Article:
This is an classic stop motion animation in which the characters are made of clay moulded over metal armatures. Wallace is a clueless talkative inventor from Wigan Lacanshire who is OBSESSED with cheese (It's because of him that I love cheese). His anthropomorphic and intelligent dog, Gromit, is his silent and loyal companion who always gets Wallace out of trouble.

1989- A Grand Day Out
1993- the Wrong Trousers
1995-A Close Shave
2005- the Curse of the Were- Rabbit

As you can see here, Wallace is munching on a piece of the moon , which is in fact made of cheese. You gotta love him! This is from A Grand Day Out 1989, my favorite of all the shorts
2000 Chicken Run- in the style of and co-directed by Nick Park--- This is a charming story of how a group of British hens try to learn to fly with a American con-artist rooster. Only they have to hurry so they can escape the chicken pie factory.
Scene from Chicken Run made in 2000
Films I discovered:
1954 Animal Farm (image below) directed by John Halas and Joy Batchelor, based on the book of the same name by George Orwell, famous for his political writing and also the author of 1984. The movie stayed true to the book, except for the ending, which they tried to make happier to compensate for the audience's "emotional invetment". I'm glad they did it, because it was really depressing to see cute animals representing a corrupt and ruthless society.
1978 Watership Down (image below) directed by Martin Rosen- based on the well known book of the same name by Richard Adams. It's about anthropomorphic rabbits who leave their burough in search for an ideal home on a hill (sounds familiar? I immediately thought of the Puritans). This is in my opinion the scariest animated film I ever saw. The colors are emotionally draining, all bleak and gray, and then the cute fluffy rabbits get mangled. I think the film aims to a more adult audience, toddlers would be traumatized.
Framestore Visual Effects Company- Is currently the largest visual effects (vfx) company in Europe. The company is was based in London. It has made many commercials and special effects for live action films including the Dark Knight. Here are their recent works: 2007 Primeval TV Series- My brother, being a prehistoric animal fanatic, wanted me to watch this show with him. I think its on either BBC or Sci-Fi channel. It is interesting, but I find it very funny because the animated creatures look a bit fake with the live actors. NEVERTHELESS I think Framestore is trying to improve the special effects with each episode, so thumbs up for that!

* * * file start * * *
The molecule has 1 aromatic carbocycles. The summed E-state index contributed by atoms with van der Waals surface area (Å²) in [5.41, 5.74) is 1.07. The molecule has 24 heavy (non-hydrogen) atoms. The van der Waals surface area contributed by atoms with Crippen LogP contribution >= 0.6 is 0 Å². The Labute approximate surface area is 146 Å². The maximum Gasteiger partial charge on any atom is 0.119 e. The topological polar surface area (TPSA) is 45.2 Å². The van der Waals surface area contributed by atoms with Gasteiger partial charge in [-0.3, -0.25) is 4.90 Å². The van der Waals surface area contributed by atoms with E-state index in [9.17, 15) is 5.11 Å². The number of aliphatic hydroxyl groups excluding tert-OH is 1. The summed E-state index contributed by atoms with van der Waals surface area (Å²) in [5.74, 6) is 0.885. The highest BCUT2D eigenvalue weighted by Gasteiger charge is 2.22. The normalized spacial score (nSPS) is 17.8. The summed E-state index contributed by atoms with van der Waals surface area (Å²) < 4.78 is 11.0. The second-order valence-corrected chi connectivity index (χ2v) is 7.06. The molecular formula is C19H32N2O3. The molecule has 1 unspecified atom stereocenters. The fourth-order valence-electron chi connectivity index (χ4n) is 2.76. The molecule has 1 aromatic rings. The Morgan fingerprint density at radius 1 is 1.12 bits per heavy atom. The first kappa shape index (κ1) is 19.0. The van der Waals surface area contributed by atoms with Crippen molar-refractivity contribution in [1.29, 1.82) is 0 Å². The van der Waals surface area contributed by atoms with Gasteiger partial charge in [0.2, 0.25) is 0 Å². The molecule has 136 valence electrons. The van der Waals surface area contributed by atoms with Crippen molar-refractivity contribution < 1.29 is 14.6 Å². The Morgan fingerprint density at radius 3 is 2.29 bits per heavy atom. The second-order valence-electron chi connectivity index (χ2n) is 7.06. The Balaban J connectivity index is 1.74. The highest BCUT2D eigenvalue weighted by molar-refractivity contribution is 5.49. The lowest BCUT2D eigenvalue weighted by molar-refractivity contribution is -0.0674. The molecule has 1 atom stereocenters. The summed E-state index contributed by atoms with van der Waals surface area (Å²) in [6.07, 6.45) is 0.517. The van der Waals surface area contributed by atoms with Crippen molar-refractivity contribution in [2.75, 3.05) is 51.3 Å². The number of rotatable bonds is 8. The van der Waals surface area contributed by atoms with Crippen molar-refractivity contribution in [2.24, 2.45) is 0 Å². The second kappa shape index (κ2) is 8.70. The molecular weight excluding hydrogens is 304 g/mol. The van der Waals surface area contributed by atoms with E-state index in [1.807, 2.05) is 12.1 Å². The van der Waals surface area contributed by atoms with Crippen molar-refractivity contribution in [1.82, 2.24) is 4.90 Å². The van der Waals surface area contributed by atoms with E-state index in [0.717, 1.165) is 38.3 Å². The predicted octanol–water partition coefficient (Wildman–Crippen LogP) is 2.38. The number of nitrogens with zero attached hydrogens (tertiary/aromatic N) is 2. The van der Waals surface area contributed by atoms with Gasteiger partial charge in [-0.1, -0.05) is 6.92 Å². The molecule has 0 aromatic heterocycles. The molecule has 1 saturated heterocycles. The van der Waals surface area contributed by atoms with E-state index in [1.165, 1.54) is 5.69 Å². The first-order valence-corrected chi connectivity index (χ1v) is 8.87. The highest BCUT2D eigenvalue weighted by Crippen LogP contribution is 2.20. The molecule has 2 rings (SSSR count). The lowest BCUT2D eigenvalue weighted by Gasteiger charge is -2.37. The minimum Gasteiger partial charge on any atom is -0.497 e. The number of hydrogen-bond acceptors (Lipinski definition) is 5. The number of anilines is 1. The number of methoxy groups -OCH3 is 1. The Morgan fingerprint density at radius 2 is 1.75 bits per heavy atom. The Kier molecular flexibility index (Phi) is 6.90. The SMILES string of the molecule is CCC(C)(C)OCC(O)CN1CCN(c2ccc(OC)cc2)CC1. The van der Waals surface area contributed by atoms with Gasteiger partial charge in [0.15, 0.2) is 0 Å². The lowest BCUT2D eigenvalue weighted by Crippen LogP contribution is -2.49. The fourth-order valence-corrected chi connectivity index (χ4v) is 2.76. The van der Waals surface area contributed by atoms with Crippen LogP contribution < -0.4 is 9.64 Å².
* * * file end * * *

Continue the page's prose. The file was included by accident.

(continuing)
2008 the Tale of Despereaux- based on the book of the same name by Kate DiCamillo. It's about a little mouse named Desperaux with big ears (cute image above). He is strange that he reads books and is curious about the outside world, and so he is shunned by the mice society and sets off on an epic adventure.

This film gets props for breath taking artistry. Instead of the typical bright contrasting colors recently used in CG films, the Framestore Visual Effects Studio in London decided to take on a more old Dutch painting feel. However, the success to animated film is really the story, in which this film lacked. I think the movie tried to cover way too many characters when they should have focused on Despereaux.

Framestore's worked on the upcoming film Where the Wild Things Are, distributed by Warner Brothers Studio. I'm excited!!!


  1. It's very cool to see someone so young already so knowledgeable about the CG industry. Don't lose that passion!

  2. Thanks for your support!!! I REALLY APPRECIATE IT!!! It's awesome to know another student from Ringlin!

  3. Hi Vivian

    Thank you for your lovely blog. We miss you guys everyday! I think the Primeval program was on the BBC which we watched here, there is a series two out now. Also Watership Down was one of my favourite books when I was younger, I remember the movie has a lovely song by Simon & Garfunkel called Bright Eyes, which was the name of my hamster when I was younger too. Byron told us about an animated movie we enjoyed called Spirited Away - very good. I will try and think of anymore animations that have come out in the UK. Say 'hi' to your Mum and give her a hug from me, love Jacqui

  4. Hi Jacqui!!!!
    We miss you too! It's not the same anymore when we pass the blue house:( Mom says hi and gives you her love!
    I want to read Watership Down, I really should've read it first before I saw the movie. I remember you talked about your hamster before, when we used to have hamsters! :)
    I'm glad you guys enjoyed Spirited Away, that's one of my favorite Hayao Miyazaki movies! I need to write about him later!
    And yes, let me know if you remember anymore UK animated films!

  5. Hi Vivian,
    I definitely remember you from class ;-) I kinda miss the whole crew but all is well here in NYC. I'm amazed at your breadth of knowledge in animated films - and your work is beautiful...can't wait to see what you'll accomplish over the following years. And if you're ever in NYC or want to take a day trip before the summer is over and hang out let me know, I'll be glad to take you around. Take care and keep practicing and drawing! -Eunice